In 2007, the S&P 500 rose to its ultimate high of 1,576 in November. During the following 16 months, it dropped 57.7 per cent!
Heed the warning shot
If history repeats, the market outlook calls for a rise for the next three months before the serious losses start. The market may not repeat the 2007 pattern because the economic background in 2015 is quite different from 2007. I mention the events of 2007 to illustrate the importance of heeding the warning that the market just gave us. The risk of owning stocks or equity mutual funds now is as great as it was eight years ago, in September 2007.
Market tops: 2015 versus 2007
Let’s review the financial background of the stock market now, at the 2015 top, and compare it to the 2007 top.
1. The Canadian dollar is worth about US$0.75 now, and its currency market outlook is in a downtrend. In November 2007, the loonie peaked at US$1.11 after a long uptrend.
2. A barrel of oil was about US$80 in September 2007 and was in an uptrend. Today it is about US$45 and is in a downtrend.
3. In 2007, U.S. residential real estate was hot, hot, hot. Today, Canadian residential real estate is hot, hot, hot.
4. In 2007 the American and Canadian economies were in the expansion phase. Today these economies are weak, perhaps in recession.
5. In autumn 2007, the U.S. dollar had been weak, in a downtrend for over a year, when measured against a basket of non-U.S. currencies. Now the greenback is strong, in an uptrend for over a year.
6. In 2007, the incumbent president of the United States was nearing the end of his eight years in office. That’s also the case in 2015.
Keep economic data in perspective
It is important not to focus too much on all this economic knowledge. The economic world consists of the collective economic activity of all the participants. It is very difficult to predict how the various participants will act in the context of their own financial point of view.
For example, we know that the price of oil has dropped in half—operations like the tar sands are no longer profitable. The layoffs have started. Certain pipeline projects are no longer necessary. The Canadian dollar is declining. Lower fuel prices help consumers and should result in more consumer spending. This helps the retail sector. But a lower Canadian dollar means wholesale Chinese imports will cost more, squeezing Canadian retailers’ profit margins. Will retail stores thrive or flop?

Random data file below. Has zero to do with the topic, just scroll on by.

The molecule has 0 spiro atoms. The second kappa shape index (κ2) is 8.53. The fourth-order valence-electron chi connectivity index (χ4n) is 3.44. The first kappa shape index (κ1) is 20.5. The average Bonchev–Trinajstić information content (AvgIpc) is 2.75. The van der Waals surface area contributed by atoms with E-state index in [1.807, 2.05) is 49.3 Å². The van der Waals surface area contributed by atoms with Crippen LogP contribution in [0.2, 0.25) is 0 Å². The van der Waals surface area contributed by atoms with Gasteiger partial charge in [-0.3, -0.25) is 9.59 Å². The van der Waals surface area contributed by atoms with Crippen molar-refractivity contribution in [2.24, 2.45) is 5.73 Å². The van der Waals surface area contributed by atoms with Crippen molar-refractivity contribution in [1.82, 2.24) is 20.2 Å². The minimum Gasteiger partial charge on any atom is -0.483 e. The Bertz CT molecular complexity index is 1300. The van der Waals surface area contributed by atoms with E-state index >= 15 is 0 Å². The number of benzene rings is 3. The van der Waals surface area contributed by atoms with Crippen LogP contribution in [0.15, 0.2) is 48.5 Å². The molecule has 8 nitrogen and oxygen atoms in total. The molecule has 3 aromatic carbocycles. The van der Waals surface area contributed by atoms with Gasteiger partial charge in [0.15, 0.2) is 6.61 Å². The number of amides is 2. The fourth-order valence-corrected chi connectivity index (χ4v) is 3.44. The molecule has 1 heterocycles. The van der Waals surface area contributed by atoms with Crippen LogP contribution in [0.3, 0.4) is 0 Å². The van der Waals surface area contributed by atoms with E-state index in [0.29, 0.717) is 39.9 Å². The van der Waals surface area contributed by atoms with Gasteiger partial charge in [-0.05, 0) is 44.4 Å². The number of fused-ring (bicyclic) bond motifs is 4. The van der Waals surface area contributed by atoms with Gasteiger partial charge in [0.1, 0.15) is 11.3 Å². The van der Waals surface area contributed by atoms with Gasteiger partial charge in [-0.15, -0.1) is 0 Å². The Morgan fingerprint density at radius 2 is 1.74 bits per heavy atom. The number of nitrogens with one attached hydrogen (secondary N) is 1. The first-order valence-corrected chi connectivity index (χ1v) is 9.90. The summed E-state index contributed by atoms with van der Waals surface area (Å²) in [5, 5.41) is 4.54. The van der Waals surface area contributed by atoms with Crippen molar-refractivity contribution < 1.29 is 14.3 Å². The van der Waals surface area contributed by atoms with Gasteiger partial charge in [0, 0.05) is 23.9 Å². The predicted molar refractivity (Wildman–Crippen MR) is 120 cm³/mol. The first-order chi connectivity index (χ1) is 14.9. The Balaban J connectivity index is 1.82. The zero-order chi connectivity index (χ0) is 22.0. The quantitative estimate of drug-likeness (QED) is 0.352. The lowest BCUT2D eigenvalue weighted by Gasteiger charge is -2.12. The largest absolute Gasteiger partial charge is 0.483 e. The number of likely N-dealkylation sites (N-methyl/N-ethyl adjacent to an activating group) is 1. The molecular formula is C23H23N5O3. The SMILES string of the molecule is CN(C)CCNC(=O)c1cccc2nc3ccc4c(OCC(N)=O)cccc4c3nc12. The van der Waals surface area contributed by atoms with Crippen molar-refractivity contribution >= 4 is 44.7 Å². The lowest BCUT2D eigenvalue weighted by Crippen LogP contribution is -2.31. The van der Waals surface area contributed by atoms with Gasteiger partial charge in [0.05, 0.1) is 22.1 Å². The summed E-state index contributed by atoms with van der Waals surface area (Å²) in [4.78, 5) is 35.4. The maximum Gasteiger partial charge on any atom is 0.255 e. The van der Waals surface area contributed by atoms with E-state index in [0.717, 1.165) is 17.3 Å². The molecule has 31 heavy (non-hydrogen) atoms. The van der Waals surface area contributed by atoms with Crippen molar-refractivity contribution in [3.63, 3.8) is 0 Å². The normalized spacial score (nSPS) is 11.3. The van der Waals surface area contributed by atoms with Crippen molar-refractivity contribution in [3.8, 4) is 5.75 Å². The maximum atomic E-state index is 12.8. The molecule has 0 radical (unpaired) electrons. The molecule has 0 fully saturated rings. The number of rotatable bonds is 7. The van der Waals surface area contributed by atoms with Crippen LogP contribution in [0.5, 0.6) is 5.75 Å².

Who can forecast what all these economic cross-currents might mean? It is important to remain humble when we make these observations and not pretend we can solve this magnificent monetary puzzle.
There may be some financial genius who can sort out all the factors and make an accurate investment forecast. But will we be competent enough to recognize which economists are the geniuses who get it right and which are the ordinary ones who fake it ‘til they make it’? In the investment business, all professionals represent that they are the ones who have the right answers and we should have faith in them because we are not capable of accuracy in the complex inter-connected world of finance. As investors, should our quest be to find the one wonderful financial guru whose market outlook is right all the time? Impossible! The complexity of the financial world is the wrong place for us to be focusing our attention.
What we should focus on
Our attention should remain focused on our personal financial world and the risks associated with our portfolio. Our decisions relate to our holdings—not to the details of the world economy. The stock market outlook has become very risky, the opposite of what it was six and a half years ago. Our personal investment policy should relate to that increase in risk.
What we should do
Furthermore, as one approaches retirement, one’s overall investing should become more conservative. Twice this century, the stock market has dropped in half. Can your investment portfolio handle a third such drop? Now is a good time to review the overall level of risk in your investment portfolio with an eye to becoming more prudent.
Those with a propensity for speculation should learn about selling short and about put options. Making money requires different skills now that the bear market has begun. When volatility heats up again, as it did last month, both profits and losses will come fast.
The MoneyLetter, MPL Communications Inc.